Over the past 5 months, I had the chance to reflect on agribusiness investments in fragile states and the role of NGOs, using Oxfam as a case study. The following blog post highlights the results of my research.
Agribusiness investments in fragile states are likely to continue to increase over the next years. While this might raise concerns for some, the positive impact these investments could have is significant. First, agribusiness investments have an important role to play in securing the growing food needs and increase agricultural production in fragile states. Second, research shows that investing in the agricultural sector is one of the best ways to eradicate extreme poverty and promote economic growth in fragile states. Taking into account that poverty will be increasingly concentrated in fragile states, that the population of these states will grow significantly over the next years, and that fragile states are increasingly recognised as a risk to global security, stimulating agribusiness investments in these states is becoming a global priority.
‘There’s never been a better time to find those win-win solutions. The trillions of dollars sitting on the side-lines, earning little interest, and the investors looking for better opportunities should be mobilized to help us meet the exploding aspirations of people all over the world […] Getting the private sector engaged in creating jobs and growing economies may be one of the best ways to prevent conflicts in the future’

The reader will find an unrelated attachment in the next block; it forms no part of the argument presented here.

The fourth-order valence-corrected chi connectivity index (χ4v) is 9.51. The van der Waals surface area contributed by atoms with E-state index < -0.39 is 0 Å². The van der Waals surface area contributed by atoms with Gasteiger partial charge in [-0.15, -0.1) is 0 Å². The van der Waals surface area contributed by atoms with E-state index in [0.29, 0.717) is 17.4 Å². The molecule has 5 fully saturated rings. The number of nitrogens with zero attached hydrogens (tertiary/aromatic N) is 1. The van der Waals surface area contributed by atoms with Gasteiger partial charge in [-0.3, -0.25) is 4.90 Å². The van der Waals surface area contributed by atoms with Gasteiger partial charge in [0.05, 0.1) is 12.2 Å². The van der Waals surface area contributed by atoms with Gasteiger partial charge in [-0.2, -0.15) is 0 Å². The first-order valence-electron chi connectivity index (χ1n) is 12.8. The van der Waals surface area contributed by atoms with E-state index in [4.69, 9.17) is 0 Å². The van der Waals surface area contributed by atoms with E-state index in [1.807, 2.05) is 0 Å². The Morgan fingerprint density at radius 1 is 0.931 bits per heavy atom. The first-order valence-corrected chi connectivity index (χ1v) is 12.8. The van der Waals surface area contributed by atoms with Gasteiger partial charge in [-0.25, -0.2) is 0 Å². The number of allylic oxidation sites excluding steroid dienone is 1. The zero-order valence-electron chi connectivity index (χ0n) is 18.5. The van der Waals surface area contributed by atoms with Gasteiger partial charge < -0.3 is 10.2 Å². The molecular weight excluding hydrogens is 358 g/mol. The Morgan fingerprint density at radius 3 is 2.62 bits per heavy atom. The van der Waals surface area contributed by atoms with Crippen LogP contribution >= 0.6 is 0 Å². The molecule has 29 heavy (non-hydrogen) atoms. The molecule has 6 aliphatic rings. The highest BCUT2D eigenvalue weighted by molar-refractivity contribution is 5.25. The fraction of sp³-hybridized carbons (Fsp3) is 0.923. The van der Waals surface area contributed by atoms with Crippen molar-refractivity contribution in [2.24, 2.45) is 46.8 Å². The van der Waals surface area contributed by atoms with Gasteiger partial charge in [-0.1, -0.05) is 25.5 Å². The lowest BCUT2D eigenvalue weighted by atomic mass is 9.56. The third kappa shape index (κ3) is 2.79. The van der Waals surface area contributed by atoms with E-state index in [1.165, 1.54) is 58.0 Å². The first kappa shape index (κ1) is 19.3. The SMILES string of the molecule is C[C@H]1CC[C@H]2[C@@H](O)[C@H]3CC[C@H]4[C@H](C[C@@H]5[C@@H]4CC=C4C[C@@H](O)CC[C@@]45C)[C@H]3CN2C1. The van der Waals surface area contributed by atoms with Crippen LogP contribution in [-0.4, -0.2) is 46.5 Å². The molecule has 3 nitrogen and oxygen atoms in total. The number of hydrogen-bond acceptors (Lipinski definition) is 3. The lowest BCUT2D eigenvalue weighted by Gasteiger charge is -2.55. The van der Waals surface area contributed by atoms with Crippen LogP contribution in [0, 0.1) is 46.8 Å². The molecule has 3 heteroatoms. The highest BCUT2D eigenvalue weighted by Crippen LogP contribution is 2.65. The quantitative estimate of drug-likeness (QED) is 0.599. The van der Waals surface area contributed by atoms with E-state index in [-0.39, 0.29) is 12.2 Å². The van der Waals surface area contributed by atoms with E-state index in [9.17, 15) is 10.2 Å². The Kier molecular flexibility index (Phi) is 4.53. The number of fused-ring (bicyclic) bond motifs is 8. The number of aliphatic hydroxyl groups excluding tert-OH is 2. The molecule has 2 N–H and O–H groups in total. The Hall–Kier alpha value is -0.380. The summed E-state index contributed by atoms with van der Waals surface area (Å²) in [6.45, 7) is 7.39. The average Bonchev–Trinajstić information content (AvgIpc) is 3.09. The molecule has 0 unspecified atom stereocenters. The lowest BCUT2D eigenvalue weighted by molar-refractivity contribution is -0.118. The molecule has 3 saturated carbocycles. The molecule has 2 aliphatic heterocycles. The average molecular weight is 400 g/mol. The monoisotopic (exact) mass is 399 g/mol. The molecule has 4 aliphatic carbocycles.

World Bank director Yong Kim, 2017.
However, evidence shows that agribusiness investments in fragile contexts often do not contribute to local economic growth or food security. Instead, these types of investments are often of predatory nature with significant negative impacts on communities and farmers. Therefore, these are an urge to investigate alternative agricultural investment models that foster development in fragile states but counter any negative impacts.
Background of the research
The aim of this research was to find out if NGOs can play a constructive role in engaging with agribusiness operating in fragile contexts to stimulate responsible agricultural investments. Responsible agricultural investments should contribute to local economic growth that has a significant impact on reducing rural poverty and increase food security. The research was conducted at Oxfam Novib to reflect what obstacles exist within an NGO that would foster collaborations with agribusiness in fragile contexts. A thorough literature review of internal documents within Oxfam and key expert interviews led to findings of this research.
While business-NGO partnerships in fragile contexts are receiving an increasing amount of attention, good practise examples of such partnerships are almost not existing. This appeared also to be the case within Oxfam. Two main obstacles were identified why partnerships in fragile contexts between business and Oxfam are almost not existing.